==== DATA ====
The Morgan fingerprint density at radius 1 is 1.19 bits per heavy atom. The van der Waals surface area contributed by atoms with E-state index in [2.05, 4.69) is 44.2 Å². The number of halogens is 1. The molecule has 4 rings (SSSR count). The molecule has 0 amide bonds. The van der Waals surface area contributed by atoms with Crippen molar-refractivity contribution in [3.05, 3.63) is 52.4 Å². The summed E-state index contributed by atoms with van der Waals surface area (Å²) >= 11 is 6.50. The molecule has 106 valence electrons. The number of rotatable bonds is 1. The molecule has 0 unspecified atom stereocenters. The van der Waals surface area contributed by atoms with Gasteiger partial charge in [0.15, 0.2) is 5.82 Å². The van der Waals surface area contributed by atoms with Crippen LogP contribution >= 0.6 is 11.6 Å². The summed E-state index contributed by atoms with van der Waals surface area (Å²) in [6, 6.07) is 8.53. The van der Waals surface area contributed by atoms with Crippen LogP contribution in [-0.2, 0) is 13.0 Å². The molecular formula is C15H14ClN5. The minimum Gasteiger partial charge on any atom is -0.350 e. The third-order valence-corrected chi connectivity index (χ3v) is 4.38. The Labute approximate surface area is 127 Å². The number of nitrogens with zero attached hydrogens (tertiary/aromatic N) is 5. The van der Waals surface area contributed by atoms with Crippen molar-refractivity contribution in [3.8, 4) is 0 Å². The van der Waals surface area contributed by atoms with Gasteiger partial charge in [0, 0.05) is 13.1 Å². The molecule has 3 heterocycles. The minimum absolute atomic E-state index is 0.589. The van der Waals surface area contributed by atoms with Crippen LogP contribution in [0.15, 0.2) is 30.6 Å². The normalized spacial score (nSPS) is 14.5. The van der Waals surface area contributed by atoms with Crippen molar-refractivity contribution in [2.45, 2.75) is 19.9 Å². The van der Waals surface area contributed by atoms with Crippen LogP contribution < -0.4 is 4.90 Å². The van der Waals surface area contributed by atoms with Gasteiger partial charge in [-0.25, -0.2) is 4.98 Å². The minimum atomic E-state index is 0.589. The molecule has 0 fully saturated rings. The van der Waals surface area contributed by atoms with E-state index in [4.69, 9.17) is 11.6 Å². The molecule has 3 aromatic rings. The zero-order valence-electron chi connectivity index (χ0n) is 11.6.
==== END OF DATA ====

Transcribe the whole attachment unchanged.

The Morgan fingerprint density at radius 1 is 1.19 bits per heavy atom. The van der Waals surface area contributed by atoms with E-state index in [2.05, 4.69) is 44.2 Å². The number of halogens is 1. The molecule has 4 rings (SSSR count). The molecule has 0 amide bonds. The van der Waals surface area contributed by atoms with Crippen molar-refractivity contribution in [3.05, 3.63) is 52.4 Å². The summed E-state index contributed by atoms with van der Waals surface area (Å²) >= 11 is 6.50. The molecule has 106 valence electrons. The number of rotatable bonds is 1. The molecule has 0 unspecified atom stereocenters. The van der Waals surface area contributed by atoms with Gasteiger partial charge in [0.15, 0.2) is 5.82 Å². The van der Waals surface area contributed by atoms with Crippen LogP contribution >= 0.6 is 11.6 Å². The summed E-state index contributed by atoms with van der Waals surface area (Å²) in [6, 6.07) is 8.53. The van der Waals surface area contributed by atoms with Crippen LogP contribution in [-0.2, 0) is 13.0 Å². The molecular formula is C15H14ClN5. The minimum Gasteiger partial charge on any atom is -0.350 e. The third-order valence-corrected chi connectivity index (χ3v) is 4.38. The Labute approximate surface area is 127 Å². The number of nitrogens with zero attached hydrogens (tertiary/aromatic N) is 5. The van der Waals surface area contributed by atoms with Crippen molar-refractivity contribution in [3.8, 4) is 0 Å². The van der Waals surface area contributed by atoms with Gasteiger partial charge in [0, 0.05) is 13.1 Å². The molecule has 3 heterocycles. The minimum absolute atomic E-state index is 0.589. The van der Waals surface area contributed by atoms with Crippen LogP contribution in [0.15, 0.2) is 30.6 Å². The normalized spacial score (nSPS) is 14.5. The van der Waals surface area contributed by atoms with Crippen molar-refractivity contribution in [2.45, 2.75) is 19.9 Å². The van der Waals surface area contributed by atoms with Crippen LogP contribution < -0.4 is 4.90 Å². The van der Waals surface area contributed by atoms with Gasteiger partial charge in [-0.25, -0.2) is 4.98 Å². The minimum atomic E-state index is 0.589. The molecule has 0 fully saturated rings. The van der Waals surface area contributed by atoms with E-state index in [4.69, 9.17) is 11.6 Å². The molecule has 3 aromatic rings. The zero-order valence-electron chi connectivity index (χ0n) is 11.6.